Many in the European Union point their finger at the “rich” Germans requesting even demanding transfers of one kind or another.  The German government points back saying “we have given ample support.  You, the debtors, must reduce domestic transfers and become more competitive by reducing real wages.  Another continuing stalemate.  Reluctance to recognize the problems of welfare states prevents a solution.

I find it appalling that almost all the daily discussion of the European crisis is about the debt incurred by Greece, Italy, Spain, and Portugal.  Almost daily the Financial Times publishes pieces that urge Germany to accept more inflation to bail out the banks and other lenders.  Do the writers and the editor think that the problem is entirely monetary, to be solved by lowering interest rates and printing money?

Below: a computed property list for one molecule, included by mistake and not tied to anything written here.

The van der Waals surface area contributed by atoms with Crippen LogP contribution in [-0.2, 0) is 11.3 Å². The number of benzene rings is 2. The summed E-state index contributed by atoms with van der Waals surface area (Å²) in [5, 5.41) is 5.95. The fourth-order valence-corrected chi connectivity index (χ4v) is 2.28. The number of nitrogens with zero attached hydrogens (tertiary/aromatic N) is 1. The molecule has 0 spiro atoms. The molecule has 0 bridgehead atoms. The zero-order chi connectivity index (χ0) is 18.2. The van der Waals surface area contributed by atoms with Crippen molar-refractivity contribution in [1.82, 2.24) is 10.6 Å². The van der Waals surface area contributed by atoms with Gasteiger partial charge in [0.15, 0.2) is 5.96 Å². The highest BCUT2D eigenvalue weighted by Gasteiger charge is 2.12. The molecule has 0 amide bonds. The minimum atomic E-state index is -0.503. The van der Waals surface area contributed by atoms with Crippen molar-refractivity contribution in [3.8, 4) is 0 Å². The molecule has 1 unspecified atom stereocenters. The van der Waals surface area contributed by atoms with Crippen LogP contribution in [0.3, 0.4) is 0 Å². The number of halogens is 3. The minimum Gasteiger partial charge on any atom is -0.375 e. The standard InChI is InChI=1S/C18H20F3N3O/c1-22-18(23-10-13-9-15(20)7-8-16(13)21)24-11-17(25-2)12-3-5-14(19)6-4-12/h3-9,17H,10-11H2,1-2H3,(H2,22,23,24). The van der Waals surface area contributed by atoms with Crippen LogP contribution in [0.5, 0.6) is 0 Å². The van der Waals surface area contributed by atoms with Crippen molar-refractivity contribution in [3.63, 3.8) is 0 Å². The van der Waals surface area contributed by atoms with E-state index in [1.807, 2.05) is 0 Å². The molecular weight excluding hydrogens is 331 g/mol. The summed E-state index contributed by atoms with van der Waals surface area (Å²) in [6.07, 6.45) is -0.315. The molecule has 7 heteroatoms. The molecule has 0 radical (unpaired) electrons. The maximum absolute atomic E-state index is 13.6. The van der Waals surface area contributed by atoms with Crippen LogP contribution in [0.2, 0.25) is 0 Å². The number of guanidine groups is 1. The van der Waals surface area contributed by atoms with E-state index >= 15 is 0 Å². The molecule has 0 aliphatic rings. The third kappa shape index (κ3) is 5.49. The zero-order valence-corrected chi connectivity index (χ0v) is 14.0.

Germany recognizes that the problem is real, not just monetary or debt related.  Cost of production are 25 to 30 percent greater in Greece, Italy, Spain and Portugal.  Without lowering costs in these countries, growth cannot resume, or remain even if some stimulus gives temporary relief.  Germany wants real reform of labor, commodity markets, and government policy.

There are two ways to reduce real wages.  The so-called austerity favored by Germany would both reform the economies and force reductions in real wages.  After three years of economic decline, getting an additional 25 to 30 percent reduction in real wages in this way seems to me to be politically impossible.  Voters will not retain in office a government that adopts that policy; political opportunists oppose “austerity.”